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Kusama Arrives. It Is Worth Your Time to Wait in Line?
Travel

The Eiffel Tower or the Great Mosque of Mecca; the new iPhone or the latest Harry Potter book; Di Fara Pizza or that bakery that made Cronuts happen a few years back. For some experiences you just have to wait — and the exhibitions of Yayoi Kusama, the 90-year-old Japanese mastermind of obsessively dotted paintings, hallucinatory pumpkins and sometimes blandly decorative installations, have become the art world’s equivalent of Star Wars premieres.Ignored for decades in New York and Tokyo, driven to madness, even plagiarized by less talented men, Ms. Kusama is enjoying a late and not unmerited surge in public visibility. (She even warrants her own balloon in this month’s Macy’s Thanksgiving Day Parade, alongside Pikachu, SpongeBob and the Elf on the Shelf.) She has become a brand — a process she has enjoyed and fully participated in — and drawn tens of thousands of fans worldwide to her “Infinity Mirrored Rooms,” which produce an infinite regress of colored reflections.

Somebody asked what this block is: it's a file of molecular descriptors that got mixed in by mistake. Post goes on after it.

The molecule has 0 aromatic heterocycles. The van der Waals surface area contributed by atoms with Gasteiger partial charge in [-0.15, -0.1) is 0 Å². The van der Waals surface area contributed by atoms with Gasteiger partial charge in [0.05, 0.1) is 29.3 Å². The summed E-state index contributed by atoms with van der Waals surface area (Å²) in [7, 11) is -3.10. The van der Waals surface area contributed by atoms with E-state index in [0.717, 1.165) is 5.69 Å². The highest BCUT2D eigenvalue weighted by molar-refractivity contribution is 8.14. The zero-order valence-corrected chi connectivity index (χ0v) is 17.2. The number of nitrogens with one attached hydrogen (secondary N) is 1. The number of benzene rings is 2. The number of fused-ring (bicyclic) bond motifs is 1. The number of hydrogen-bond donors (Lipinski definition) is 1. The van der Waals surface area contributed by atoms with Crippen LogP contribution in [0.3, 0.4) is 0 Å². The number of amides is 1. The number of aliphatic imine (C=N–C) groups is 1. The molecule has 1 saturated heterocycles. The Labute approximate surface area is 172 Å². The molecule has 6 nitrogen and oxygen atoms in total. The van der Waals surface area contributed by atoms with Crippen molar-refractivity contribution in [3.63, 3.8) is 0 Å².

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A Minefield of Purple Urchins Devastated Kelp Forests in California
Travel

In 2013, California’s bull kelp forests began a vanishing act. First, the starfish blinked out, their tissue decaying in lesions until their arms fell off their bodies like petals. Next, the purple urchins multiplied in vast hordes like a glitch in the system, munching steadily on bull kelp until it had all but disappeared. All this time, the water kept warming, with temperatures hovering around 2.5 degrees Celsius above normal. Once the kelp was gone, the red abalone starved, leaving behind an underwater graveyard of upturned shells. But millions of urchins stuck around, carpeting the seafloor like violet-colored burrs.